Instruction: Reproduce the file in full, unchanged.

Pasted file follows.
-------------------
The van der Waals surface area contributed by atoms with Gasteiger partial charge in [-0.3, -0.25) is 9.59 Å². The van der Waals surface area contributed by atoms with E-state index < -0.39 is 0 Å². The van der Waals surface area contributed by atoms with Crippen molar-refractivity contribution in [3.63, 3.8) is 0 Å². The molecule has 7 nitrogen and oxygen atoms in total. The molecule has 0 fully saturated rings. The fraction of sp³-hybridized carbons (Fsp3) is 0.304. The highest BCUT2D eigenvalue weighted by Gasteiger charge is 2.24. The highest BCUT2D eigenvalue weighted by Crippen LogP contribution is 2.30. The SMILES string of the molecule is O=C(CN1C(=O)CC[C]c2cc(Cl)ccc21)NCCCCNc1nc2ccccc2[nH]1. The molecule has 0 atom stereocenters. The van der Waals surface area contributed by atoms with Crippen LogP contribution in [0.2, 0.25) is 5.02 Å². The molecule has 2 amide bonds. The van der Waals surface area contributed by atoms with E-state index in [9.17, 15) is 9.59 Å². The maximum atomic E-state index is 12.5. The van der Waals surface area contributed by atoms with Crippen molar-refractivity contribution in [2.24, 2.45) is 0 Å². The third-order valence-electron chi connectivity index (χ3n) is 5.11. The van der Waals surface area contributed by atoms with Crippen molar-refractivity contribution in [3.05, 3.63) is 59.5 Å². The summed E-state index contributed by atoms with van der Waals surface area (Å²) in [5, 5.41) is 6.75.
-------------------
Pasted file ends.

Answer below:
The van der Waals surface area contributed by atoms with Gasteiger partial charge in [-0.3, -0.25) is 9.59 Å². The van der Waals surface area contributed by atoms with E-state index < -0.39 is 0 Å². The van der Waals surface area contributed by atoms with Crippen molar-refractivity contribution in [3.63, 3.8) is 0 Å². The molecule has 7 nitrogen and oxygen atoms in total. The molecule has 0 fully saturated rings. The fraction of sp³-hybridized carbons (Fsp3) is 0.304. The highest BCUT2D eigenvalue weighted by Gasteiger charge is 2.24. The highest BCUT2D eigenvalue weighted by Crippen LogP contribution is 2.30. The SMILES string of the molecule is O=C(CN1C(=O)CC[C]c2cc(Cl)ccc21)NCCCCNc1nc2ccccc2[nH]1. The molecule has 0 atom stereocenters. The van der Waals surface area contributed by atoms with Crippen LogP contribution in [0.2, 0.25) is 5.02 Å². The molecule has 2 amide bonds. The van der Waals surface area contributed by atoms with E-state index in [9.17, 15) is 9.59 Å². The maximum atomic E-state index is 12.5. The van der Waals surface area contributed by atoms with Crippen molar-refractivity contribution in [2.24, 2.45) is 0 Å². The third-order valence-electron chi connectivity index (χ3n) is 5.11. The van der Waals surface area contributed by atoms with Crippen molar-refractivity contribution in [3.05, 3.63) is 59.5 Å². The summed E-state index contributed by atoms with van der Waals surface area (Å²) in [5, 5.41) is 6.75.